Last Wednesday, Tair Kaminer, a 19-year-old Israeli who has refused to serve in the Israeli Defense Forces, was dishonorably discharged from service due to “grave and malicious behavior.” Military judges had sentenced her to prison multiple times before. When Kaminer is finally released, on July 29th, she will have served almost six months in prison for declining to participate in the occupation of the Palestinian territories — longer than any other Israeli woman.
Kaminer’s story has attracted attention in Israel not just because of the length of her incarceration, but also because of her background. Far from neglecting her duties as an Israeli, Kaminer volunteered after High School to shnat sherut — a year of extra civil service that young citizens may undertake before engaging their lengthy military obligations. She spent her service in Sderot, a town on Israel’s border with Gaza, helping children who were traumatized by Hamas’ rockets. During this time, she reports realizing that she could not join a military that inflicts similar and worse traumas on Palestinians — and she has been going in and out of prison ever since.
Normally in such cases, the military finds a way to discharge conscientious objectors without recognizing their conscientious grounds. For example, Aiden Katri, who also refused to participate in the occupation, and who happens to be transgender, was released from prison four months ago and excused from service due to “mental incompatibility.” IDF officials have insisted that there was no connection between Katri’s discharge and her sexual preferences, but a suspicion lingers that the IDF preferred treating transsexuality as a mental disorder to incarcerating yet another opponent of the occupation. Indeed, before Katri announced her refusal to serve, she had been evaluated by the IDF’s routine mental screenings and was found sound for service. She is now appealing the grounds of her discharge, refusing to allow the military to treat her sexuality — or her conscience — as expressions of abnormality. In the unlikely event that her appeal is accepted, Katri may be sent back to prison. Of the six conscientious objectors who were imprisoned in 2016, five, including Katri, were women.
The right to conscientious objection has been officially recognized in Israel at least since the early 1990s, when the country joined the International Covenant on Civil and Political Rights and the Knesset passed its own human rights legislation — Basic Law: Human Dignity and Freedom — that has constitutional status. Despite these legal developments, the IDF automatically releases thousands of women every year if they only declare that their religious conscience forbids them from service. One way or another, objectors such as Kaminer and Katri are being prosecuted because they specifically refuse to participate in the occupation. Their incarceration thus challenges some common assumptions in Israel about the relation between conscience and the law.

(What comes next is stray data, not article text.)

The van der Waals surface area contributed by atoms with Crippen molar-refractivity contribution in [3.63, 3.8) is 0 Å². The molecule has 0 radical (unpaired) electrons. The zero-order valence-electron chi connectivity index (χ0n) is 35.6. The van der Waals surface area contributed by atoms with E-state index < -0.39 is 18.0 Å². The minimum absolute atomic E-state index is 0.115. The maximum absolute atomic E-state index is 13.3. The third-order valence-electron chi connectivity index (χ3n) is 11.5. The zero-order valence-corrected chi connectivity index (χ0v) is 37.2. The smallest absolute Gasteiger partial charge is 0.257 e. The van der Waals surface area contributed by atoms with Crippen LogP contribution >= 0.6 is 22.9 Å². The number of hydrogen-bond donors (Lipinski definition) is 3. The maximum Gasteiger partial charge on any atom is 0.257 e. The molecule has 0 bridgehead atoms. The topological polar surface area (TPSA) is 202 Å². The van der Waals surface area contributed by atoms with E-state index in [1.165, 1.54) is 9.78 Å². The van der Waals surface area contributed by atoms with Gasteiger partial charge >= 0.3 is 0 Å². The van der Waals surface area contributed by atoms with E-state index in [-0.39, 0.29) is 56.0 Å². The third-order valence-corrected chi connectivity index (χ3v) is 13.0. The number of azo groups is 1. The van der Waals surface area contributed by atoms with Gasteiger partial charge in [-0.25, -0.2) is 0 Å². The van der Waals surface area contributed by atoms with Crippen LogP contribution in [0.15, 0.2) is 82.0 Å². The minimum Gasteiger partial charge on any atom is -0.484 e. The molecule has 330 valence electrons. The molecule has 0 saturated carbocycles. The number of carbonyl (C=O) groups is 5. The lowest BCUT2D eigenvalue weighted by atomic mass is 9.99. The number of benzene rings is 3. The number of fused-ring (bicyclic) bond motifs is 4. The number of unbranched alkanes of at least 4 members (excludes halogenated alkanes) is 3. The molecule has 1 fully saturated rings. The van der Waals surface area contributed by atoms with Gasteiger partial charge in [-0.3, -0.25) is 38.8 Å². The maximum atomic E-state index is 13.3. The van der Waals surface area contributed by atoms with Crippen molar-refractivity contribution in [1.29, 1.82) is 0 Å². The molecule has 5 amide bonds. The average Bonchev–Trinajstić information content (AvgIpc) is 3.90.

According to the military, refusing to serve due to opposition to the occupation is not moral, but political: an illegal act of civil disobedience, not of conscientious objection. This claim — endorsed by Israel’s Supreme Court when it was still presided over by the notable Justice Aharon Barak — draws on a familiar but outdated distinction between universal and selective conscientious objection. The former, which amounts to pacifism, depends on one’s private, moral refusal to partake in violence regardless of its purpose. The latter, the argument goes, aims not at preserving one’s own moral integrity but at influencing politics by breaking the law.
Whatever the merits of this argument may be, it in fact draws on a fictitious distinction. The scope of one’s objection has no bearing on the question of whether her motives are moral or political. Deep moral reasons certainly can — and arguably should — be directed against specific types of violence, not just against violence in general. Kaminer and her friends no doubt also seek to change politics, and their sitting in prison or release from service also certainly has a political significance. But as long as the reason for their refusal is their conscience’s decree against partaking in the occupation, their political agenda is beside the point. They must be excused from service, because it is impossible to force them to act on principles that contradict their conscience without gravely injuring their right to human dignity.